Great Basin National Park Quarter
The third quarter to be released in 2013 will be the Great Basin National Park Quarter, and also marks the eighteenth quarter to be released overall in the United States Mint America the Beautiful Quarters® Program. This specific strike honors the national park found in the state of Nevada.
The Great Basin National Park Quarter should be released sometime during the summer of 2013 , although the design selection will occur by late 2012. The Citizen’s Coinage Advisory Committee and the United States Commission of Fine Arts will review several design candidates for the strike before sending their recommendations to the Treasury Secretary. The Treasury Secretary will take those recommendations, along with the recommendations of the Mint Director and others, and make a final decision as to what will be shown on the reverse of the quarter.
These coins are all issued as part of the America’s Beautiful National Parks Quarter Dollar Coin Act of 2008. This same act authorized silver bullions coins that will feature the same basic designs, but be struck from five ounces of silver to a diameter of three inches.
Two quarters will proceed the Great Basin National Park Quarter and they are the White Mountain National Forest Quarter and the Perry’s Victory and International Peace Memorial Quarter. Following the Great Basin Quarter will be the Fort McHenry National Monument and Historic Shrine Quarter and the South Dakota Mount Rushmore National Memorial Quarter.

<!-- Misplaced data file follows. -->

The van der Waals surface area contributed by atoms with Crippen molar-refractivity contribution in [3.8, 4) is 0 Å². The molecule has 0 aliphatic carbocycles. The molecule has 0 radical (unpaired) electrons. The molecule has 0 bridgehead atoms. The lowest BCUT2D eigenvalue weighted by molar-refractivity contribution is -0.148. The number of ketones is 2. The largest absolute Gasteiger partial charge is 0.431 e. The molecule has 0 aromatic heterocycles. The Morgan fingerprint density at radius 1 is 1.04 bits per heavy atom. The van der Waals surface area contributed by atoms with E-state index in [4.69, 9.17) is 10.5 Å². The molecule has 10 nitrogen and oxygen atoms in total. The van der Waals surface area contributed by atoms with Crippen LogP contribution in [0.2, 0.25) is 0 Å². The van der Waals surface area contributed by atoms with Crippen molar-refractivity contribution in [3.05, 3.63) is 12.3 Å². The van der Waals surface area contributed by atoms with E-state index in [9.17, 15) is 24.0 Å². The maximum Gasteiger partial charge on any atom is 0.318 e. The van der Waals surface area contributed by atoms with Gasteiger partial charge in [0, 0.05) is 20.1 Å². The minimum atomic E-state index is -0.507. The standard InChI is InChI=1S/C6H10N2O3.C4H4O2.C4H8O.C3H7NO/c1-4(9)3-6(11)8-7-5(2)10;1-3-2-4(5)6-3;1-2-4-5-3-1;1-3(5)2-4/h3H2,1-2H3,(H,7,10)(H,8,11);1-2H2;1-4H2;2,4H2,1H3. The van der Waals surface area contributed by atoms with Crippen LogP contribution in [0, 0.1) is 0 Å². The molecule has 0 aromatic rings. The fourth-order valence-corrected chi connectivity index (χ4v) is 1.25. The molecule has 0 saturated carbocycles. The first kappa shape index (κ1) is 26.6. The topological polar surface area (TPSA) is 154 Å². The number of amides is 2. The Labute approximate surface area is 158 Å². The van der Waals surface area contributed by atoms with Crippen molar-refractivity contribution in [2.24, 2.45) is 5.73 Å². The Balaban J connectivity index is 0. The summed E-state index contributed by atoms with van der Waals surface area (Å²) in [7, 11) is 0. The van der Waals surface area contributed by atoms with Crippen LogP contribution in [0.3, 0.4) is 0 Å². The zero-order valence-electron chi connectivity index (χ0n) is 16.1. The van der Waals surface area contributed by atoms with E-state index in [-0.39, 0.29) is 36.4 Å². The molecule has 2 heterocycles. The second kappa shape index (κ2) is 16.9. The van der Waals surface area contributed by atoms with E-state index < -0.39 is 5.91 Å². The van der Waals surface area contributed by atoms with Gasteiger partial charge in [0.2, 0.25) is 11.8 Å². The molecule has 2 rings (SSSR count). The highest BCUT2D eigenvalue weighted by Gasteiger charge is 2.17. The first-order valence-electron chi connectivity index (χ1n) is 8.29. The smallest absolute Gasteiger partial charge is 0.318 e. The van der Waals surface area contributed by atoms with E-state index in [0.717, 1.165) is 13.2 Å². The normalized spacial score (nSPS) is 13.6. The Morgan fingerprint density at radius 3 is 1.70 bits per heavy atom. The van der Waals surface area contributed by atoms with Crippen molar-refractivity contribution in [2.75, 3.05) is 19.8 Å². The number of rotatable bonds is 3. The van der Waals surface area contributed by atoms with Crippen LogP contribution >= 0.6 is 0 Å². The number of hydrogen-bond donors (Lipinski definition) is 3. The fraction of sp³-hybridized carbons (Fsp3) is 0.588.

Great Basin National Park information
The Great Basin National Park is located in Nevada, where most would assume it to be an arid desert. However, this park offers some of the most scenic views in the country. It is around 77,000 acres large and located under 300 miles from Las Vegas. This short distance does not mean more tourists, however, as the park only sees around 100,000 visitors a year.
A smaller portion of the Great Basin National Park, the Lehman Caves, was considered part of the national park system in 1922, but the entire 77,000 acres was officially established in 1986. The caves have unique stalactite, stalagmite, and shield formations.
Also making the site different from what one might expect in Nevada, the park is home to vast forests of bristlecone pines, some of which are 5,000 years old. Other forms of plant life are indigenous to the area as well. Since the national park is so remote from civilization, many tourists come to star gaze, as there is no artificial light to interfere with the night sky.